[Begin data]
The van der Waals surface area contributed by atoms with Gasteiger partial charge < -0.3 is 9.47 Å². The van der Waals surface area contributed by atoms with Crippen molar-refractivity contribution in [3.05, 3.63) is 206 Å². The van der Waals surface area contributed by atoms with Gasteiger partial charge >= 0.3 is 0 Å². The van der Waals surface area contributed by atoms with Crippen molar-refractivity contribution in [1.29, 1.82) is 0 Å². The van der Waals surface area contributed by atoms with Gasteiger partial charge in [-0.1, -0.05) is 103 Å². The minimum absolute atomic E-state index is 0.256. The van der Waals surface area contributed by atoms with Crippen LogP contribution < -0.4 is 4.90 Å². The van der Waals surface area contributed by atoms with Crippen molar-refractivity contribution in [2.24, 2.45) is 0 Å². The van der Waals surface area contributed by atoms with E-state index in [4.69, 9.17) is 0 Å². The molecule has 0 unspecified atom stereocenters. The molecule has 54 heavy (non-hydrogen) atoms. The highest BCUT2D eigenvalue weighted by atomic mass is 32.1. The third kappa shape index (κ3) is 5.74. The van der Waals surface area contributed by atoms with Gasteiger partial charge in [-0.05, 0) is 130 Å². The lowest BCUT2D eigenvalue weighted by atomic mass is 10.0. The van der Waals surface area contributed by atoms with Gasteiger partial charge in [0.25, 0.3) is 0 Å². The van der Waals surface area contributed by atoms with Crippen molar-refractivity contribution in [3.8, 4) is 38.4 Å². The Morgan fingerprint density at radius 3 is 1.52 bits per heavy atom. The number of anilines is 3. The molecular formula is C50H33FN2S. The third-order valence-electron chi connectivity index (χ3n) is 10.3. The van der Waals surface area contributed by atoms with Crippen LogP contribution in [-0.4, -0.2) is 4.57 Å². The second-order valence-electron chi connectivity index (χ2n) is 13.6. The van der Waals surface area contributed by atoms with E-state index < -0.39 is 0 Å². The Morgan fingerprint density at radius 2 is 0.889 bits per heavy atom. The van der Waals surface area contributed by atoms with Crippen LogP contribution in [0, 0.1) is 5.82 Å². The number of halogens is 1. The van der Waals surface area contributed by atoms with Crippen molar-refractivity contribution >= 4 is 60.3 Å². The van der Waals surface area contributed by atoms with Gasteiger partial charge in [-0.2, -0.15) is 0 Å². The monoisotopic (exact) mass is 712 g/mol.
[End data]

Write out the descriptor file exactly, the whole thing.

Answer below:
The van der Waals surface area contributed by atoms with Gasteiger partial charge < -0.3 is 9.47 Å². The van der Waals surface area contributed by atoms with Crippen molar-refractivity contribution in [3.05, 3.63) is 206 Å². The van der Waals surface area contributed by atoms with Gasteiger partial charge >= 0.3 is 0 Å². The van der Waals surface area contributed by atoms with Crippen molar-refractivity contribution in [1.29, 1.82) is 0 Å². The van der Waals surface area contributed by atoms with Gasteiger partial charge in [-0.1, -0.05) is 103 Å². The minimum absolute atomic E-state index is 0.256. The van der Waals surface area contributed by atoms with Crippen LogP contribution < -0.4 is 4.90 Å². The van der Waals surface area contributed by atoms with Crippen molar-refractivity contribution in [2.24, 2.45) is 0 Å². The van der Waals surface area contributed by atoms with E-state index in [4.69, 9.17) is 0 Å². The molecule has 0 unspecified atom stereocenters. The molecule has 54 heavy (non-hydrogen) atoms. The highest BCUT2D eigenvalue weighted by atomic mass is 32.1. The third kappa shape index (κ3) is 5.74. The van der Waals surface area contributed by atoms with Gasteiger partial charge in [-0.05, 0) is 130 Å². The lowest BCUT2D eigenvalue weighted by atomic mass is 10.0. The van der Waals surface area contributed by atoms with Gasteiger partial charge in [0.25, 0.3) is 0 Å². The van der Waals surface area contributed by atoms with Crippen molar-refractivity contribution in [3.8, 4) is 38.4 Å². The Morgan fingerprint density at radius 3 is 1.52 bits per heavy atom. The number of anilines is 3. The molecular formula is C50H33FN2S. The third-order valence-electron chi connectivity index (χ3n) is 10.3. The van der Waals surface area contributed by atoms with Crippen LogP contribution in [-0.4, -0.2) is 4.57 Å². The second-order valence-electron chi connectivity index (χ2n) is 13.6. The van der Waals surface area contributed by atoms with E-state index < -0.39 is 0 Å². The Morgan fingerprint density at radius 2 is 0.889 bits per heavy atom. The van der Waals surface area contributed by atoms with Crippen LogP contribution in [0, 0.1) is 5.82 Å². The number of halogens is 1. The van der Waals surface area contributed by atoms with Crippen molar-refractivity contribution >= 4 is 60.3 Å². The van der Waals surface area contributed by atoms with Gasteiger partial charge in [-0.2, -0.15) is 0 Å². The monoisotopic (exact) mass is 712 g/mol.